We have no doubt become enamored by the numbers. We track this and that and a little bit of everything. There was a time many moons ago when the two most important things we tracked were how many ups we had and how many we sold. In some ways we may have over complicated things and in other ways not so much.
I would strongly argue the point that it is the simpler things we need to pay the most attention to. There are some people in this business who make it much more complicated than it needs to be.
Before I go any further, let’s make sure we all agree on what “look-to-book” actually is. It is: How many cars did you appraise (look at) and how many did you get. It doesn’t get any simpler than that.
I cannot tell you the number of times I ask the question, “What is your look-to-book?” And most people don’t have a clue. At best they state a guessed number because they have heard that’s what it should be.
Maybe it’s ignored for the same reason the number of ups and the number closed is often ignored…because it’s not always accurate. If you don’t get all your ups logged then you are misleading yourself with an amazing closing ratio. If you log all your ups, then you get upset that your closing ratio is too low. Oh, whatever. Get it right. Demand that it be done correctly.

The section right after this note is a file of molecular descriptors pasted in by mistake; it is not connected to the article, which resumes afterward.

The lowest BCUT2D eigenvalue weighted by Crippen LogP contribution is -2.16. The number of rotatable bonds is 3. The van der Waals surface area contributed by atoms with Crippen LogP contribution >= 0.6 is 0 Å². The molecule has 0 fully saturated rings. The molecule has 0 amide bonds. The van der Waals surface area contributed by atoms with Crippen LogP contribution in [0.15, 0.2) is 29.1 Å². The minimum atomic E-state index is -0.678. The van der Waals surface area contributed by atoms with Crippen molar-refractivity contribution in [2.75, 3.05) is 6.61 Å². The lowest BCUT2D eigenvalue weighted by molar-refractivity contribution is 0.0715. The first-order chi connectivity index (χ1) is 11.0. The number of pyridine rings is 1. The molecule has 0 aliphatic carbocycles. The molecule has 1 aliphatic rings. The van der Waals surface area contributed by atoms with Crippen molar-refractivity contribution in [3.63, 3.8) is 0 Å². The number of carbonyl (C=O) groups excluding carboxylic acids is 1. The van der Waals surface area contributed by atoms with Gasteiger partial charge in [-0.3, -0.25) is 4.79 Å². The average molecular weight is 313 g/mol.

And maybe it’s the same for look-to-book. Or is it? Is it that you really don’t understand the importance of look-to-book? Look-to-book is a powerful tool to help you make more deals. The more units you can capture at the front door the more gross per unit you end up making.
The question often comes up as to what your look-to-book percentage should be. Most would answer the question by saying in the 40 to 50% range. (It means nothing if you don’t put them all in the system.) My answer to the question is there is no specific number it should be. What it should be is better than you were yesterday.
You should always be thinking press it up:
The more you press it up, the more deals you are making.
The more you press it up, the more your average gross will go up. (You always make more on trade-ins.)
The more you press it up, the less of a need you have to go out and purchase cars.
Do you remember the Art Linkletter program, “Kids Say The Darndest Things?”
That happens in the car business too. Managers often say the darndest things, such as “We Never Miss a Trade.”
I’m thinking you do. Actually I know you do. We all miss trades. If you aren’t paying attention to look-to-book you have no idea what you might be missing and I’m thinking you’re missing a lot. That’s all I’m gonna say, Tommy Gibbs